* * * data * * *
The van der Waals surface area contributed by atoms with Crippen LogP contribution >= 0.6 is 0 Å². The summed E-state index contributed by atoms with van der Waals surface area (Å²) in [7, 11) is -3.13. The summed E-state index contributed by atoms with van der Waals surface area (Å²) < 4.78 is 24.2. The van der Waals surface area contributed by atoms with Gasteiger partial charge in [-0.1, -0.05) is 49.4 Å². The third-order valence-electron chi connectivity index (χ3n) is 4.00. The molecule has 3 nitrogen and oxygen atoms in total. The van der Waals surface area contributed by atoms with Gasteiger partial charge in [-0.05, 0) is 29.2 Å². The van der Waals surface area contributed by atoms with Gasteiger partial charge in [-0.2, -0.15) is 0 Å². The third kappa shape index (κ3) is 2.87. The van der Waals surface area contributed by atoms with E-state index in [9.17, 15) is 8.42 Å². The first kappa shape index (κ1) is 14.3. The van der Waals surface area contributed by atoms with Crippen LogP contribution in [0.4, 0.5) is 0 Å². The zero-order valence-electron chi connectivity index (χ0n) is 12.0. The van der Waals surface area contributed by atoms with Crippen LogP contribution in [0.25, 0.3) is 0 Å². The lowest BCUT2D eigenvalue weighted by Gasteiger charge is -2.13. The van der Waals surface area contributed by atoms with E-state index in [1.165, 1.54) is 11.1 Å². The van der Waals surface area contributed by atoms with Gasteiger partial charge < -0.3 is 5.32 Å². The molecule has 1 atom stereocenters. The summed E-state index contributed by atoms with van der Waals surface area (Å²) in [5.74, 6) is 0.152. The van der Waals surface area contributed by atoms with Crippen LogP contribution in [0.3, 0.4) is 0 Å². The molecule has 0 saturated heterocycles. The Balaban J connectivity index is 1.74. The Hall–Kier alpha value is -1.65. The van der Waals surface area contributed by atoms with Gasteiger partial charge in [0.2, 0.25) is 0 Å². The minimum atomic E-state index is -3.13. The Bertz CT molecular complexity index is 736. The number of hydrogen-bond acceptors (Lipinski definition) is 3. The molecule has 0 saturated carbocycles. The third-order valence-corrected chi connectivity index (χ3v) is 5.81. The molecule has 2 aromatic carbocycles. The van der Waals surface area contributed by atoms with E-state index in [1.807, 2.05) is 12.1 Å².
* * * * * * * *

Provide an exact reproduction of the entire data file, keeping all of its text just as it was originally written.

The van der Waals surface area contributed by atoms with Crippen LogP contribution >= 0.6 is 0 Å². The summed E-state index contributed by atoms with van der Waals surface area (Å²) in [7, 11) is -3.13. The summed E-state index contributed by atoms with van der Waals surface area (Å²) < 4.78 is 24.2. The van der Waals surface area contributed by atoms with Gasteiger partial charge in [-0.1, -0.05) is 49.4 Å². The third-order valence-electron chi connectivity index (χ3n) is 4.00. The molecule has 3 nitrogen and oxygen atoms in total. The van der Waals surface area contributed by atoms with Gasteiger partial charge in [-0.05, 0) is 29.2 Å². The van der Waals surface area contributed by atoms with Gasteiger partial charge in [-0.2, -0.15) is 0 Å². The third kappa shape index (κ3) is 2.87. The van der Waals surface area contributed by atoms with E-state index in [9.17, 15) is 8.42 Å². The first kappa shape index (κ1) is 14.3. The van der Waals surface area contributed by atoms with Crippen LogP contribution in [0.4, 0.5) is 0 Å². The zero-order valence-electron chi connectivity index (χ0n) is 12.0. The van der Waals surface area contributed by atoms with Crippen LogP contribution in [0.25, 0.3) is 0 Å². The lowest BCUT2D eigenvalue weighted by Gasteiger charge is -2.13. The van der Waals surface area contributed by atoms with E-state index in [1.165, 1.54) is 11.1 Å². The van der Waals surface area contributed by atoms with Gasteiger partial charge < -0.3 is 5.32 Å². The molecule has 1 atom stereocenters. The summed E-state index contributed by atoms with van der Waals surface area (Å²) in [5.74, 6) is 0.152. The van der Waals surface area contributed by atoms with Crippen LogP contribution in [0.3, 0.4) is 0 Å². The molecule has 0 saturated heterocycles. The Balaban J connectivity index is 1.74. The Hall–Kier alpha value is -1.65. The van der Waals surface area contributed by atoms with Gasteiger partial charge in [0.2, 0.25) is 0 Å². The minimum atomic E-state index is -3.13. The Bertz CT molecular complexity index is 736. The number of hydrogen-bond acceptors (Lipinski definition) is 3. The molecule has 0 saturated carbocycles. The third-order valence-corrected chi connectivity index (χ3v) is 5.81. The molecule has 2 aromatic carbocycles. The van der Waals surface area contributed by atoms with E-state index in [1.807, 2.05) is 12.1 Å².